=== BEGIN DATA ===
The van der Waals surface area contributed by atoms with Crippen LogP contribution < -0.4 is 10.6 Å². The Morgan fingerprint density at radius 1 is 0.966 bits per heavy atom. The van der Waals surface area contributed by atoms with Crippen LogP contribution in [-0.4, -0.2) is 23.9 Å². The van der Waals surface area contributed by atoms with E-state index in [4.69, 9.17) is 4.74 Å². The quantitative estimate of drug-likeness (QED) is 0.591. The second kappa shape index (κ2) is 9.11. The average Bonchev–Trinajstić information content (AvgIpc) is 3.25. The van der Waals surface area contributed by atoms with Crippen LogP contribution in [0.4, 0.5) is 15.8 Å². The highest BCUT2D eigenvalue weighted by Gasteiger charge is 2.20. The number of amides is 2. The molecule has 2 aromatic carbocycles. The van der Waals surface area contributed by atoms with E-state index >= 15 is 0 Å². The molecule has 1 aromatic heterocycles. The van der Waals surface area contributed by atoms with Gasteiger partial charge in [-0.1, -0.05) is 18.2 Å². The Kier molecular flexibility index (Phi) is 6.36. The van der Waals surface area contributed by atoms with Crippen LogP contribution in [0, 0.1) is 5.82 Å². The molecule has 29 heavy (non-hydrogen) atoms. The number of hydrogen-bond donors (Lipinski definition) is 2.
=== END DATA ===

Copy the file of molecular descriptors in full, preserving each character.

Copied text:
The van der Waals surface area contributed by atoms with Crippen LogP contribution < -0.4 is 10.6 Å². The Morgan fingerprint density at radius 1 is 0.966 bits per heavy atom. The van der Waals surface area contributed by atoms with Crippen LogP contribution in [-0.4, -0.2) is 23.9 Å². The van der Waals surface area contributed by atoms with E-state index in [4.69, 9.17) is 4.74 Å². The quantitative estimate of drug-likeness (QED) is 0.591. The second kappa shape index (κ2) is 9.11. The average Bonchev–Trinajstić information content (AvgIpc) is 3.25. The van der Waals surface area contributed by atoms with Crippen LogP contribution in [0.4, 0.5) is 15.8 Å². The highest BCUT2D eigenvalue weighted by Gasteiger charge is 2.20. The number of amides is 2. The molecule has 2 aromatic carbocycles. The van der Waals surface area contributed by atoms with E-state index >= 15 is 0 Å². The molecule has 1 aromatic heterocycles. The van der Waals surface area contributed by atoms with Gasteiger partial charge in [-0.1, -0.05) is 18.2 Å². The Kier molecular flexibility index (Phi) is 6.36. The van der Waals surface area contributed by atoms with Crippen LogP contribution in [0, 0.1) is 5.82 Å². The molecule has 29 heavy (non-hydrogen) atoms. The number of hydrogen-bond donors (Lipinski definition) is 2.